As a film reviewer it feels almost compulsory to believe that a director’s original cut is the one we ought to watch, but in some cases that’s not true.
Mood Indigo was released in France back in early 2013 with a very lengthy running time of 131 minutes. However despite having Michel Gondry (Eternal Sunshine, Be Kind Rewind) at the helm and talents such as Romain Duris, Audrey Tautou and Omar Sy starring, it took over a year for it to arrive in the US and UK, and when it did, it was 40 minutes shorter.
At the time, many harrumphed about the idea of philistine producers neutering Gondry’s original intentions, but the home entertainment release gives us a chance to see both versions side by side and it turns out that what we got was better than original edition the French had.
It’s a relatively simple if surreal story, following Colin (Duris), who meets and falls in love with the beautiful Chloe (Tautou). However shortly after getting back from their honeymoon it turns out Chloe has contracted a potentially fatal illness where a lily is growing in her lung, and so Colin must help to save her.
Surrounding all that – and taking up a huge amount of the running time of the Director’s Cut – are an endless array of flights of fancy, from a tiny man in a mouse suit who lives is Colin’s apartment to doorbells that crawl down the wall and try to escape.
Arguments about style over substance can often be rather unsound as with some movies the style is the substance (or at least helps create the substance). Mood Indigo is designed to be one of the latter, but the problem is that it feels like there was no quality control or realisation of when things might be going too far. The result, in the Director’s Cut version at least, is like ordering an enormous slice of incredibly gooey chocolate cake – it tastes absolutely gorgeous but the more bites you take the more you realise that it’s far too rich and that it’s going to be difficult to finish.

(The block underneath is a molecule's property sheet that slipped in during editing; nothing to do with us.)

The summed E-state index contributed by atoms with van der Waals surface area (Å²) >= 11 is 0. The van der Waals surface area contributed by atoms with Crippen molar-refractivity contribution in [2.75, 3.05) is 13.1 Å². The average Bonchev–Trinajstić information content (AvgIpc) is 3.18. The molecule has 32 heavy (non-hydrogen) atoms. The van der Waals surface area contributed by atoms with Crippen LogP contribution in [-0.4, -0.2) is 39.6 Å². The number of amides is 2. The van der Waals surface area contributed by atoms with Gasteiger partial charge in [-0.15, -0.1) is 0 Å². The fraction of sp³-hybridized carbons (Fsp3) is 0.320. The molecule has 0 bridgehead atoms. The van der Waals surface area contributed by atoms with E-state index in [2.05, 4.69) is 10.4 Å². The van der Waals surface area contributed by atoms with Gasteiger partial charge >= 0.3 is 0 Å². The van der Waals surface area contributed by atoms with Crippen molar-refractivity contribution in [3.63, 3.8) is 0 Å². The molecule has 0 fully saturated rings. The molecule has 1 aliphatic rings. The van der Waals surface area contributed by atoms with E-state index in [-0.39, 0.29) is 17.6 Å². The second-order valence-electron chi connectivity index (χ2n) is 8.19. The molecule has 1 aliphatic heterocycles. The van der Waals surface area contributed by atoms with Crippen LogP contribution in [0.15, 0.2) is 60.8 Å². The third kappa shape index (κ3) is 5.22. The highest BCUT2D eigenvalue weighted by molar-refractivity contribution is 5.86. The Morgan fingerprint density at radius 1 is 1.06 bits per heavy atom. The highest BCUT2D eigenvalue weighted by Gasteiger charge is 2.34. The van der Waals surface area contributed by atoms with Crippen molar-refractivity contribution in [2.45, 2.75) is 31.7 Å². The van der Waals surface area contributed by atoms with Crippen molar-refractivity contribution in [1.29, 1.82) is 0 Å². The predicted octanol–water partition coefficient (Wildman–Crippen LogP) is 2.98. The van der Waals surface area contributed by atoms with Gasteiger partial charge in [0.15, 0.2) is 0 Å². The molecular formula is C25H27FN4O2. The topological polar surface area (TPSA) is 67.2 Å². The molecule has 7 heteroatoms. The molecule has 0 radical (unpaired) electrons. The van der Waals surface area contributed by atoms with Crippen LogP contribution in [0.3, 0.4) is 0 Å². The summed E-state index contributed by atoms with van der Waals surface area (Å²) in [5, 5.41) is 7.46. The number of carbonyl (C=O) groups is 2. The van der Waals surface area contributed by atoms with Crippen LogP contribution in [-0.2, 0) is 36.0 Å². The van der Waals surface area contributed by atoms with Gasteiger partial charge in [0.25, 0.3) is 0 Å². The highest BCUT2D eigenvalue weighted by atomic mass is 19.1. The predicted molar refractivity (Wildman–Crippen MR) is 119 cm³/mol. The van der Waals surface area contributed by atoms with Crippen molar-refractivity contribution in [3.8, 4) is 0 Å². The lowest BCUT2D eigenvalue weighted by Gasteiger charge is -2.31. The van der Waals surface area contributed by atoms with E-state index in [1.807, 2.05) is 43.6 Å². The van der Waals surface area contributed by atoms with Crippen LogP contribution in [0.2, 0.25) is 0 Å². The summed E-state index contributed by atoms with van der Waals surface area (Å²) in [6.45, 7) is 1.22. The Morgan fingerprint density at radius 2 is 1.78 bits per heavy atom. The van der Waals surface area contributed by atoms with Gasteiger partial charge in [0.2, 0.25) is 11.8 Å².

It’s an apt metaphor as the first 20 minutes are incredibly magical, with some brilliant, jaw-dropping imagery including an incredibly conceived and executed dance scene where people’s legs become so bendy they look like they just fell out of a Betty Boop cartoon. However after a while it all gets to be a bit too much, so that Mood Indigo becomes a never-ending series of images and conceits that often go on for far too long, with not much else to keep you hooked in.
It is admittedly astonishingly imaginative and some of its phantasmagorias are astonishing to look at, but it’s so in love with them that’s it’s determined to show us every single second of them whether they add anything or not. And in the end the characters all get rather lost in the midst of it.
That’s where the much shorter Theatrical Cut comes in, as while it retains the fantastical and surreal, it pulls back on many of the flights of fancy to concentrate on the story. In the Director’s Cut Colin and Chloe have a tendency to come across as rather flat and uninteresting, largely because they feel like window dressing that nobody is particularly interested in. However in the shorted version it becomes apparent there’s a little more to them (although not massively), and the endless incredible images are more a part of their world than something that’s constantly screaming ‘Look at me, aren’t I unusual and clever?’.
Even so it’s not a great film, largely because it doesn’t spend enough time really getting us to care about the characters. It thinks it does, but it really doesn’t, with the largest issue being that it never treats Chloe as a fully formed human in her own right, more as an extension of Colin, which makes him seem very self-absorbed and narcissistic when things start to go wrong. It doesn’t help either that the metaphors it sometimes employs behind its images often feel like rather blunt and obvious tools.
That said, in its Theatrical Cut form it is worth a look and it’s undeniably beautiful and full of astonishing imagination, but in its Director’s Cut version, boy does it go on and on and on.
Overall Verdict: A work of incredible imagination and incredible to look at, but as a work of storytelling it’s far less interesting. Mood Indigo just about gets away with it in its 90 minute version, but at 130 minutes it’s more than stretching it.
Reviewer: Tim Isaac